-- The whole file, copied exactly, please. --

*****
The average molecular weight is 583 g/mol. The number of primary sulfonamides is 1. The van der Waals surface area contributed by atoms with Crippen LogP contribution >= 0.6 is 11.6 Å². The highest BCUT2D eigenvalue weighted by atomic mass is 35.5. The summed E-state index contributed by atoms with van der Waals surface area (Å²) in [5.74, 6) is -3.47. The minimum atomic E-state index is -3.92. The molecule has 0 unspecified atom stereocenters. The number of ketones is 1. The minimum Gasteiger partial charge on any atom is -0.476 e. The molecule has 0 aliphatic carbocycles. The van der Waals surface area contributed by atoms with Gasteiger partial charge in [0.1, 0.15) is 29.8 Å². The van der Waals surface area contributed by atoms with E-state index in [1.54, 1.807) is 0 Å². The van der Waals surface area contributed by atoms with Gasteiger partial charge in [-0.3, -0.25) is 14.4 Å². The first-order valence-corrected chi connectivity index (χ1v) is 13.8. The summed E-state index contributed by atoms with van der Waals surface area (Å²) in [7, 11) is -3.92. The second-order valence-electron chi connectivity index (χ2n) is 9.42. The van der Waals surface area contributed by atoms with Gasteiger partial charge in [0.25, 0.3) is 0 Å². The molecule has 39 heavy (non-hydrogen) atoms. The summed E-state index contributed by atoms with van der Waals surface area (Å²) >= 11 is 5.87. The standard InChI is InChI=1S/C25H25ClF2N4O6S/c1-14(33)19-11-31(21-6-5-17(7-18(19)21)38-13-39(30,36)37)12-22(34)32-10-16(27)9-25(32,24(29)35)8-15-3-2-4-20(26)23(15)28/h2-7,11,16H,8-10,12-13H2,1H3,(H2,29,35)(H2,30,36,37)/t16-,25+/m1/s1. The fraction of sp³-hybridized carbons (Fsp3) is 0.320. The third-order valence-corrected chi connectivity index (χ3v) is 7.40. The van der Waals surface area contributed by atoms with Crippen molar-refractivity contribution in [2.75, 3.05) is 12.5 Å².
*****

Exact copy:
The average molecular weight is 583 g/mol. The number of primary sulfonamides is 1. The van der Waals surface area contributed by atoms with Crippen LogP contribution >= 0.6 is 11.6 Å². The highest BCUT2D eigenvalue weighted by atomic mass is 35.5. The summed E-state index contributed by atoms with van der Waals surface area (Å²) in [5.74, 6) is -3.47. The minimum atomic E-state index is -3.92. The molecule has 0 unspecified atom stereocenters. The number of ketones is 1. The minimum Gasteiger partial charge on any atom is -0.476 e. The molecule has 0 aliphatic carbocycles. The van der Waals surface area contributed by atoms with Gasteiger partial charge in [0.1, 0.15) is 29.8 Å². The van der Waals surface area contributed by atoms with E-state index in [1.54, 1.807) is 0 Å². The van der Waals surface area contributed by atoms with Gasteiger partial charge in [-0.3, -0.25) is 14.4 Å². The first-order valence-corrected chi connectivity index (χ1v) is 13.8. The summed E-state index contributed by atoms with van der Waals surface area (Å²) in [7, 11) is -3.92. The second-order valence-electron chi connectivity index (χ2n) is 9.42. The van der Waals surface area contributed by atoms with Gasteiger partial charge in [0.25, 0.3) is 0 Å². The molecule has 39 heavy (non-hydrogen) atoms. The summed E-state index contributed by atoms with van der Waals surface area (Å²) >= 11 is 5.87. The standard InChI is InChI=1S/C25H25ClF2N4O6S/c1-14(33)19-11-31(21-6-5-17(7-18(19)21)38-13-39(30,36)37)12-22(34)32-10-16(27)9-25(32,24(29)35)8-15-3-2-4-20(26)23(15)28/h2-7,11,16H,8-10,12-13H2,1H3,(H2,29,35)(H2,30,36,37)/t16-,25+/m1/s1. The fraction of sp³-hybridized carbons (Fsp3) is 0.320. The third-order valence-corrected chi connectivity index (χ3v) is 7.40. The van der Waals surface area contributed by atoms with Crippen molar-refractivity contribution in [2.75, 3.05) is 12.5 Å².